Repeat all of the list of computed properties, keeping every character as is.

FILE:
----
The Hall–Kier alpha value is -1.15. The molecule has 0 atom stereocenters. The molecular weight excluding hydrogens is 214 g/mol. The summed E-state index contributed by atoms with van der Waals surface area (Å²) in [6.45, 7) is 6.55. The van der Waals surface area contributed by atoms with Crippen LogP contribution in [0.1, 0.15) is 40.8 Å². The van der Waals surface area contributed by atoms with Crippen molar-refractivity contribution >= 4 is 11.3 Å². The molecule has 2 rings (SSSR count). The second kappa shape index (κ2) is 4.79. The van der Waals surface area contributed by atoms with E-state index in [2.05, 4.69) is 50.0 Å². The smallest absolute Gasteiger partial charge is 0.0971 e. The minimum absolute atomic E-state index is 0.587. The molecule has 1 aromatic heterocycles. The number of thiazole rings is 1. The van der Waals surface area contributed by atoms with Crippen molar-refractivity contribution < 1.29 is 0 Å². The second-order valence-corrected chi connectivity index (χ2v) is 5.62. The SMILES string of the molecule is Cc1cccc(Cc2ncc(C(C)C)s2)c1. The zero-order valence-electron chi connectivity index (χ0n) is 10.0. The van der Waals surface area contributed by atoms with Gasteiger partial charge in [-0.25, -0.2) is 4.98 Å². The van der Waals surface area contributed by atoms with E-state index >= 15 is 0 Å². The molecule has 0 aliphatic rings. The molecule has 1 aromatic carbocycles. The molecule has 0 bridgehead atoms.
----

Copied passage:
The Hall–Kier alpha value is -1.15. The molecule has 0 atom stereocenters. The molecular weight excluding hydrogens is 214 g/mol. The summed E-state index contributed by atoms with van der Waals surface area (Å²) in [6.45, 7) is 6.55. The van der Waals surface area contributed by atoms with Crippen LogP contribution in [0.1, 0.15) is 40.8 Å². The van der Waals surface area contributed by atoms with Crippen molar-refractivity contribution >= 4 is 11.3 Å². The molecule has 2 rings (SSSR count). The second kappa shape index (κ2) is 4.79. The van der Waals surface area contributed by atoms with E-state index in [2.05, 4.69) is 50.0 Å². The smallest absolute Gasteiger partial charge is 0.0971 e. The minimum absolute atomic E-state index is 0.587. The molecule has 1 aromatic heterocycles. The number of thiazole rings is 1. The van der Waals surface area contributed by atoms with Crippen molar-refractivity contribution < 1.29 is 0 Å². The second-order valence-corrected chi connectivity index (χ2v) is 5.62. The SMILES string of the molecule is Cc1cccc(Cc2ncc(C(C)C)s2)c1. The zero-order valence-electron chi connectivity index (χ0n) is 10.0. The van der Waals surface area contributed by atoms with Gasteiger partial charge in [-0.25, -0.2) is 4.98 Å². The van der Waals surface area contributed by atoms with E-state index >= 15 is 0 Å². The molecule has 0 aliphatic rings. The molecule has 1 aromatic carbocycles. The molecule has 0 bridgehead atoms.